Do you lipread? I do. Most of the time, I am not aware of it, but I know I must be doing it, because it annoys me terribly when people cover their mouths when they speak!
I have gotten quite skilled at it over the years, because the other day at a meeting, a colleague across the table from me made a quiet comment to another person about a skill she had, and I “heard” it. When I asked her about it, she replied, “You must be a very good lipreader, because there is no way you could have heard what I said.” Interesting.
My children like to play lipreading games with me. It is good practice for me, because they keep making it harder and harder until I am stumped. That, of course, is their favorite part!
One night on a recent vacation, they decided to try a lipreading-only dinner. The people at the tables next to us must have thought we were crazy, with the kids moving their mouths with no sound coming out and then me replying with my voice. Half the time the kids would burst out laughing at my response. It ended up being a lot of fun.
First off, the name of the restaurant was tricky. It was called Vista Mare, but I kept thinking they were saying, “Kick the ball.” They would ask me, “How do you like Vista Mare?” and I would answer, “What type of ball?” Peals of laughter followed. Eventually they pointed to the name on the menu so I figured it out.
Our discussion of the beautiful sunset went smoothly — “What a beautiful sunset,” and “Let’s take a picture,” were pretty easy, especially since it was a stunning evening in paradise. Talking about what we might order was also simple, since the menu was right in front of me to scan. Plus, my children always order the same thing at an Italian restaurant, so I didn’t even need to read their lips to know what they were saying.
But then we moved onto movies and popular culture. I could handle Star Wars and some discussion of the upcoming new movie — “Would Luke be in it? Was Kaylo Ren related to Luke? Should we see it on opening day?” Even discussing Matt Damon in Martian was fine, but then they moved on to Benedict Cumberbatch. To be honest, I didn’t even know who that was, but apparently he is a famous British actor that has been in many movies.
“Did what have an escape hatch? I asked. “Is someone walking down a lumber path?” I tried. I’m not sure what a lumber path is, but you never know. “Are they bending in a cummerbund?” Then it was my kids’ turn to have no idea what that was. I guess we haven’t taken them to too many black tie events.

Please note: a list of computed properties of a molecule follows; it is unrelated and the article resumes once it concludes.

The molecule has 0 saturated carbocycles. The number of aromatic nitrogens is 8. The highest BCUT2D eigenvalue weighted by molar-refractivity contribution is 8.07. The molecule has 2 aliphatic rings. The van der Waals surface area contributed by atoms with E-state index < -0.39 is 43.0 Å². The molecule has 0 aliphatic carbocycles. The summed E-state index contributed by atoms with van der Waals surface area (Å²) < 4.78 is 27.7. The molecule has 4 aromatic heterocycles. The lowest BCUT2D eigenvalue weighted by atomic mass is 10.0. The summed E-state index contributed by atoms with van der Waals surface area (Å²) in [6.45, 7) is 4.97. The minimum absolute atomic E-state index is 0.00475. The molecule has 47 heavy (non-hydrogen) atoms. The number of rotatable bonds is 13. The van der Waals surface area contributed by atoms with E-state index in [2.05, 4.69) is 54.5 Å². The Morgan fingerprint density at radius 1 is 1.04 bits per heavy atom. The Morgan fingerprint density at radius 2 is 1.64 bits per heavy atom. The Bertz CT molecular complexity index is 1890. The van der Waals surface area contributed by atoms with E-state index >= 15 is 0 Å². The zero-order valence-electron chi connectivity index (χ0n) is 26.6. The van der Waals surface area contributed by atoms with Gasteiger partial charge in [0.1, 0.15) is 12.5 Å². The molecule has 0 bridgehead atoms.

They could not get enough of this hilarity, and there were no clues they could give me because I had never hear of this guy. (Sorry Benedict…) They eventually had to cheat and say it out loud.
Lipreading games can be fun, but they are also good practice. Lipreading, or speech reading as it is sometimes called, is an incredibly important skill for those of us with hearing loss, and one that I seem to rely on even more than I know. But as the games with my kids show, lipreading alone is not enough. It is the combination of the sounds and the lipreading that is most powerful.
The games also showed how much energy those of us with hearing loss use in every communication situation. Not only are we using our ears to hear, but our eyes to lipread, and our brains to put it all together into something coherent. Once we figure out what the person has said, we are not done, because then we need to reply!
Nevertheless, I am very grateful for my ability to lipread and may take a class to improve my skills. And of course keep practicing with my kids.
Readers, do you lipread?
Shari Eberts is a hearing health advocate, writer, and avid Bikram yogi. She blogs at LivingWithHearingLoss.com and serves on the Board of Trustees of Hearing Loss Association of America. She is the former Board Chair of Hearing Health Foundation. Shari has an adult-onset genetic hearing loss and hopes that by sharing her story it will help others to live more peacefully with their own hearing issues. Connect with her on Facebook and Twitter.
The Limping Chicken is the world's most popular Deaf blog, and is edited by Deaf journalist and filmmaker Charlie Swinbourne.
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